10 Minutes With Nicole Battefeld

Nicole Battefeld is the 2018 German Barista Champion. The national champion talks about her origin story and what it means to defend her title.

BY CAROLINE CORMIER
SPECIAL TO BARISTA MAGAZINE

Photos courtesy of Tai Lückerath

Nicole Battefeld is currently the head barista at Röststätte Berlin and the 2018 German Barista Champion. Originally from Görlitz, she discovered her passion for coffee at 18 when she landed her first job at a local coffee shop. After a brief foray in the culinary industry, she was hired at Röststätte Berlin, where she has been perfecting her skills as both a barista and roaster since 2014. Beyond her role as head barista at Röststätte’s flagship store, she also serves as a brand ambassador for Victoria Arduino and BWT, and regularly delivers barista training.

In this interview, we learn more about Nicole and how she got into the coffee industry, about her current role at Röststätte Berlin, and the road she took to becoming the 2018 German Barista Champion.

Caroline Cormier: Can you begin by telling us how you first got interested in working in the coffee industry?

Nicole Battefeld: I first started working in the coffee industry when I was 18 years old and had the opportunity to work with really great equipment and passionate bosses in a small café in Görlitz in the east of Germany. I began working there in order to earn money to support my studies, but I immediately fell in love with coffee and customer service. I taught myself how to pour latte art and realized that I could make someone’s day just by serving them a great coffee. After working in this café I went on to study and qualify as a chef, but ultimately I was drawn back to the world of specialty coffee and all it has to offer.

Nicole Battefeld is the 2018 German Barista Champion.

Currently you’re working at Röststätte Berlin as head barista. When and how did you get started there? What does your day-to-day look like?

I began working at Röststätte four years ago, in 2014. Initially I wasn’t allowed to work on the coffee machine, so I began my career there washing dishes and working on the register. After a year, my supervisor realized that I was stubborn and wouldn’t give up trying to learn more about coffee. So, gradually they taught me how to dial in the espresso machine properly. Around the same time, I also began to learn how to roast coffee, as well as studying how all the different machines in our shop worked. Now I am working as head barista, in addition to roasting our blends and single origins, selling equipment, working at conventions, giving classes, and competing in barista competitions.

Initially, Nicole started washing dishes and wasn’t allowed to touch the espresso machine. Her persistence and love of coffee pushed her forward.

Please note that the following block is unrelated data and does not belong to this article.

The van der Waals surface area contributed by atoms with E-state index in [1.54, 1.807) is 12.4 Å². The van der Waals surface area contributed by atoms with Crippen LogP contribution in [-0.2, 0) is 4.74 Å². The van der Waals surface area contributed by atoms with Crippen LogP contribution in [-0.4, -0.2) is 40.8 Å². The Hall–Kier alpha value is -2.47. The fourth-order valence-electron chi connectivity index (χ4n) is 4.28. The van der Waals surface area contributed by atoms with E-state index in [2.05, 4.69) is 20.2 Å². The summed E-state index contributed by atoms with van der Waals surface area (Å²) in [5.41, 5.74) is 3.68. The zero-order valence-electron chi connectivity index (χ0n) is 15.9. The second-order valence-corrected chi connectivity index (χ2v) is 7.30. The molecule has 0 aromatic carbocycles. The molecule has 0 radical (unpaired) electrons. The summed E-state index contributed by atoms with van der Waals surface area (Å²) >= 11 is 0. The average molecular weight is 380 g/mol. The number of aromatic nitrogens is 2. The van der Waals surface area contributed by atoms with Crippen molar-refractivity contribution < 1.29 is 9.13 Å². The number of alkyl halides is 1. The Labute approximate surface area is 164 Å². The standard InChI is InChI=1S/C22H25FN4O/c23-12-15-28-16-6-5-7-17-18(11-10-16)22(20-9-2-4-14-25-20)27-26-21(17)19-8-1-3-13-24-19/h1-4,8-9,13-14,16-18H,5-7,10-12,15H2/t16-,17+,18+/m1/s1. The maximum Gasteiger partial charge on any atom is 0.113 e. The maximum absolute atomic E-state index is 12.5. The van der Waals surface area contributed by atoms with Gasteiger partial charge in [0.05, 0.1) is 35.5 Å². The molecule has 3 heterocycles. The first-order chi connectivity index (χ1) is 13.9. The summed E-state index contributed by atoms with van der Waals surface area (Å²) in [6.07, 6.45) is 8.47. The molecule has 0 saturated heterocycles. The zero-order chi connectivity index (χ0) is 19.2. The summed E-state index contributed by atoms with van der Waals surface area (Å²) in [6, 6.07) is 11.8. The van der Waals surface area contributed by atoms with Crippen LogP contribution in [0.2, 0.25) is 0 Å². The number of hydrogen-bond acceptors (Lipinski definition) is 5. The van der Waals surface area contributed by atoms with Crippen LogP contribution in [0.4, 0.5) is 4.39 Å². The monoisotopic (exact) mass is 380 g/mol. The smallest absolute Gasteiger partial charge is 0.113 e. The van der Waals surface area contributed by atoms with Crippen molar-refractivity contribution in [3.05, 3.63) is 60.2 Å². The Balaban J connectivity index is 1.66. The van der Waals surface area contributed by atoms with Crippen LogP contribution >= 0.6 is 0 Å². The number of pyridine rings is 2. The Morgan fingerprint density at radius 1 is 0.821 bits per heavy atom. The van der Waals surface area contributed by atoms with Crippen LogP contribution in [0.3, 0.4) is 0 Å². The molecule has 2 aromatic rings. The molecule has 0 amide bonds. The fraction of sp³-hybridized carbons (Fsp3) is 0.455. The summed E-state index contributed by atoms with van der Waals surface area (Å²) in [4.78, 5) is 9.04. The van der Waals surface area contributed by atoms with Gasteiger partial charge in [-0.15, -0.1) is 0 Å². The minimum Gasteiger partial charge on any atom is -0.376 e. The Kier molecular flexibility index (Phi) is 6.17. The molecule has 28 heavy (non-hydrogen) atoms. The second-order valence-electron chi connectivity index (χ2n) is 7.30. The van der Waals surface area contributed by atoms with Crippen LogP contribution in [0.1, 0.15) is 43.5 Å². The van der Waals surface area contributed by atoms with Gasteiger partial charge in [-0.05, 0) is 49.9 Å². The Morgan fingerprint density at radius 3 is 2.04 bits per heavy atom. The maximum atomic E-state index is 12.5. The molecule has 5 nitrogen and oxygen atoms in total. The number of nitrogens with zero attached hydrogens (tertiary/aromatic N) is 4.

Wow, that sounds very busy! When did you first decide that you wanted to compete? Can you tell us a little bit about what that experience was like?

My first barista competition was the German Barista Championship in 2016. I was super excited to compete and share my passion and skills with other people in the specialty-coffee industry. I trained for around two months and watched all of the World Barista Championship performances between 2010-2015 for inspiration. I also traveled to Dublin in 2016 to watch all the national champions compete on stage. I placed second in the German barista championship, which gave me great motivation to continue competing in the following years.

Nicole placed second in her first barista competition, then won the next year. She’ll be defending her title at the upcoming 2019 German Barista Championship.

Most recently, you won the 2018 German Barista Championship. Can you tell us a little more about the road that took you there? How did it feel to win the competition?

The German Specialty Coffee Association (SCA) decided not to hold a barista championship in 2017, so my next competition was in February 2018. I trained for around six months and dedicated all of my time outside of work to training and refining my performance. I chose to use a coffee from Colombia, named El Paraiso. In the first round, I was extremely nervous and made some careless mistakes, which convinced me that I wasn’t going to do well—so I thought to myself, I’m not going to win, so I may as well have some fun!

Some mistakes early in Nicole’s barista routine might have paid off—because she was convinced she wouldn’t win, she was much more relaxed in later rounds and could give the judges a great coffee experience.